Say hello to Duke’s two newest residents: a pair of critically endangered animals, who happen to be the nephew and grandson of Zoboomafoo.
The Duke Lemur Center recently announced the birth of Terence and Didius, two Coquerel’s sifaka lemurs. They join 30 other sifakas housed at the Center. Additionally, Terence and Didius are the nephew and grandson, respectively, of Jovian, who starred on the PBS show “Zoboomafoo” from 1999 to 2001. Martin Kratt, Trinity ‘89, graduated with a degree in zoology and hosted “Zoboomafoo” with his brother, Chris.
Terence and Didius are the newest births since Melisandre, an aye-aye, arrived last summer, followed closely by Cedar and Magnolia, grey mouse lemur twins, arrived last summer. Marie, previously the youngest sifaka, was born last February. The name sifaka refers to the hissing noise that this critically endangered species makes.
“The arrivals of these two infants remind us, even in difficult times, of the power that lemurs have to make us smile,” said Greg Dye, executive director of the DLC, in the announcement. “New births bring joy and instill hope; and we’ll continue to do everything we can to protect lemurs from extinction even in such uncertain times.”
Terence was born Jan. 21 to Rupi and Gordian, and Didius a day later to Gisela and Rupert. Both were healthy infants from birth and have since grown steadily, with Didius gaining about a gram per day. To help ensure the infants’ survival, the DLC gave each infant and his mother some privacy during those first weeks of vulnerability, housing each pair in the “nursery suite” separate from the fathers and siblings. Due to the tender stomach linings of sifakas, the DLC is the only place that has a stable population of the species in North America, and researchers are especially cautious.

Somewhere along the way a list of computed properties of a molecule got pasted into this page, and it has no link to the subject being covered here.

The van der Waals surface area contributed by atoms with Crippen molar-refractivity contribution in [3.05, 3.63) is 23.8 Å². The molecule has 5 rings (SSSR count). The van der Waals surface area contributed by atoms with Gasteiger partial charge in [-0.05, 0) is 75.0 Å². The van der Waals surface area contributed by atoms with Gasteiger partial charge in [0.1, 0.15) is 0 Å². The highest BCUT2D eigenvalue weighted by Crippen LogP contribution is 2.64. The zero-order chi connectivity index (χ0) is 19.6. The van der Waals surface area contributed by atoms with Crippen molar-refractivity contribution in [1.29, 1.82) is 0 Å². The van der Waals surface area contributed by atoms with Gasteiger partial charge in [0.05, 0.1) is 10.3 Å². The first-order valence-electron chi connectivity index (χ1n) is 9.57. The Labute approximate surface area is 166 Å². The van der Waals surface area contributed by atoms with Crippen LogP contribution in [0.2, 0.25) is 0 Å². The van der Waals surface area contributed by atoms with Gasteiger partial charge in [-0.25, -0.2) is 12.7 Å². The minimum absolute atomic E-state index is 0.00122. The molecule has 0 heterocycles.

In accordance with tradition, the DLC named these new sifakas after ancient Roman authors and royalty. Other sifaka names include Marcus Aurelius, Drusilla and Calpurnia III.
Considered critically endangered, Coquerel’s sifakas face high risk of extinction in the wild. Some hypothesize that the wild population has decreased by 50% in the last 50 years, with habitat loss and hunting in their native Madagascar primarily driving these losses. Thanks to the work of the DLC, which loans out 32 sifakas in locations around the United States, including zoos in Los Angeles and Philadelphia, researchers have developed husbandry techniques to keep sifakas thriving in captivity.